CABINET big guns are torn over how and when to end the lockdown now costing Britain £2.4billion a day.
They are trapped in a “lives versus money” row with just 24 hours to go before the three-week restrictions ordered by Boris Johnson ends.
Chancellor Rishi Sunak and Home Secretary Priti Patel are among those who fear the action to halt the spread of coronavirus is worse than the disease.
They are pushing for a three-week extension, with an easing of restrictions as early as Monday May 4.
But Health Secretary Matt Hancock and Cabinet Office Minister Michael Gove warn this could end the treatment just as it starts to work.
They want the lockdown in place for another six weeks from now, to be re-assessed on May 25 after the Whitsun weekend.
A Cabinet source said: “It’s right and proper that we took action. But we must phase it out at the earliest opportunity.
‘NEED A GAME PLAN’
It could lead to many more deaths than the virus itself as the economy tanks, people lose jobs and families get poorer and sicker. We need a game plan for ending this.”
Caretaker PM Dominic Raab can’t settle the dispute because his role is to chair meetings and carry out his boss’s orders.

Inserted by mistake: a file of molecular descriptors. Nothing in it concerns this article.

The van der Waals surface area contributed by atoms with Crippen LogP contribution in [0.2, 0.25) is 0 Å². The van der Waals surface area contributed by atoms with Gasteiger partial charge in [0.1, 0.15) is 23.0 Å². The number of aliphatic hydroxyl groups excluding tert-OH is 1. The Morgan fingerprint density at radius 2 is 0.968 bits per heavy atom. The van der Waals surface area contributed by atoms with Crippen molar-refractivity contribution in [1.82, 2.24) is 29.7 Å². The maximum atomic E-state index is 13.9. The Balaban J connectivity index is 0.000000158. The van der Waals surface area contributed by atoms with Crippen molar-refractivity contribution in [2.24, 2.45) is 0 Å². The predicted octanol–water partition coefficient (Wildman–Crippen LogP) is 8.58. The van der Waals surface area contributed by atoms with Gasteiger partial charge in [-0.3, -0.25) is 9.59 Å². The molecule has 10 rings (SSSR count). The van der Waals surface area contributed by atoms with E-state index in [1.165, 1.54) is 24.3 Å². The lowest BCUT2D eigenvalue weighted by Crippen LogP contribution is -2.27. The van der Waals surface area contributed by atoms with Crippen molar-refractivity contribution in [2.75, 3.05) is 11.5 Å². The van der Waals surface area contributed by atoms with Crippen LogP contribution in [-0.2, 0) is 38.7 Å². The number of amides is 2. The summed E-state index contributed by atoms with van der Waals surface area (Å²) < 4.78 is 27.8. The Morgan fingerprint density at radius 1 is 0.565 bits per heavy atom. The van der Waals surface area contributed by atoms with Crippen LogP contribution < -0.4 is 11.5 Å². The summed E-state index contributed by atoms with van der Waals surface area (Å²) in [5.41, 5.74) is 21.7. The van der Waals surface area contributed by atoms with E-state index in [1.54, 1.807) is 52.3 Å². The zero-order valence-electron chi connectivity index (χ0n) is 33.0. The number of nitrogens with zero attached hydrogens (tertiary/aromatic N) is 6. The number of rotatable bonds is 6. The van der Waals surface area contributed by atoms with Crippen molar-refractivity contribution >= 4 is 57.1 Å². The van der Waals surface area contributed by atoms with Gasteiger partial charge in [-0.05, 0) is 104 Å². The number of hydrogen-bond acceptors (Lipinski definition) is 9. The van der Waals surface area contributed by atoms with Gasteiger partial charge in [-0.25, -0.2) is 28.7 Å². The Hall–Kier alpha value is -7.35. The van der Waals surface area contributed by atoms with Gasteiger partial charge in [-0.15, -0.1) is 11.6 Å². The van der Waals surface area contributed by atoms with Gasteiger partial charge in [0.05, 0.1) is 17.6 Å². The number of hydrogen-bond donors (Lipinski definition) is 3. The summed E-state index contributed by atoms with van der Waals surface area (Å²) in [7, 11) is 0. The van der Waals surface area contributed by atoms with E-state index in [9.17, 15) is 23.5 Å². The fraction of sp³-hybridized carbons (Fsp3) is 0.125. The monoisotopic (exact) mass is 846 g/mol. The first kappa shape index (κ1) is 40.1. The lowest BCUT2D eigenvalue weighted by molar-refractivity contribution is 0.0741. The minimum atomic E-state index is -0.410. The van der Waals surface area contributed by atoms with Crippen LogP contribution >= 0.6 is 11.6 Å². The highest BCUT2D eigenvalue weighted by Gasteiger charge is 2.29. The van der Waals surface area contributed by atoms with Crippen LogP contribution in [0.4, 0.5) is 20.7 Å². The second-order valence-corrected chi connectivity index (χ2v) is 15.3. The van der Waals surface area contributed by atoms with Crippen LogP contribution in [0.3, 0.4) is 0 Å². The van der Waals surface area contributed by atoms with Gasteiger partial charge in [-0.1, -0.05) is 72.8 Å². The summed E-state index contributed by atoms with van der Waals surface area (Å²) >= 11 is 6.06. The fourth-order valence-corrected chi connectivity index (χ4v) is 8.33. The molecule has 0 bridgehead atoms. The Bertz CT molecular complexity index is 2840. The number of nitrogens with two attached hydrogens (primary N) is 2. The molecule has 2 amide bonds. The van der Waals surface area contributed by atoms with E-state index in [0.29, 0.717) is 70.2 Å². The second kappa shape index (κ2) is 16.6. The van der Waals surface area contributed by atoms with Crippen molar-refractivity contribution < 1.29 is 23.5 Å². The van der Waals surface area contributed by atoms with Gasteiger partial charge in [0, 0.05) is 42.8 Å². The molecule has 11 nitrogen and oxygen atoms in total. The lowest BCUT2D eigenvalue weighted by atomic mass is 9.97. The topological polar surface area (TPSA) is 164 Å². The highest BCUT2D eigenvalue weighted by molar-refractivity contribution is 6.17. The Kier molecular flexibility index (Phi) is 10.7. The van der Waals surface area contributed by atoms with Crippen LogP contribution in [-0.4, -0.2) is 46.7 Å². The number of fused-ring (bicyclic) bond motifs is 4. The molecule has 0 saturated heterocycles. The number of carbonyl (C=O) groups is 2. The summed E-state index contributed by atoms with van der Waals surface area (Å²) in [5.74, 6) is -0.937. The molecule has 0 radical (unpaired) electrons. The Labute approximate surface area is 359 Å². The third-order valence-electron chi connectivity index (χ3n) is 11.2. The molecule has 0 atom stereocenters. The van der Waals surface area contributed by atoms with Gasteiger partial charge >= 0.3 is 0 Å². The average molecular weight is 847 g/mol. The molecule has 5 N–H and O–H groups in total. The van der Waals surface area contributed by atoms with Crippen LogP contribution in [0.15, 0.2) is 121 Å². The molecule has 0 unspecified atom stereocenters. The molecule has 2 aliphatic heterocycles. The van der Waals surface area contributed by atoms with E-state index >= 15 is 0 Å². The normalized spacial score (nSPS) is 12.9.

And with Boris Johnson likely to be away for another three weeks, the government is in danger of becoming rudderless.
An insider said: “There’s a bit of a power vacuum. We’re in the middle of a global pandemic and we need him back — but he’s got to be left to rest and get well.”
Education Secretary Gavin Williamson fears a longer schools closure will dash the life chances of poor and vulnerable kids.
Ministers had planned for one in five pupils, the children of key workers, to stay in class yet only two per cent did so.
And the Chancellor is shocked that his job retention scheme attracted nine million claims — three times more than he expected.
The overall cost to the economy will be nudging £50billion by the end of the long Easter weekend.
Even if they agree a date, ministers still have to work out how far to go in returning Britain to normal.
Medics and scientists warn that a swift return could lead to a second wave of the virus, with an even more devastating effect.
One option is to lift restrictions on different regions or sectors. Some are pushing for young people — less prone to serious illness from the virus — to return to work first.
But a sceptic remarked: “It’s the over-50s with the money and experience who are the wealth creators. We need them back soon.”
Without a game plan, there are fears that tough limits could still be in place this time next year.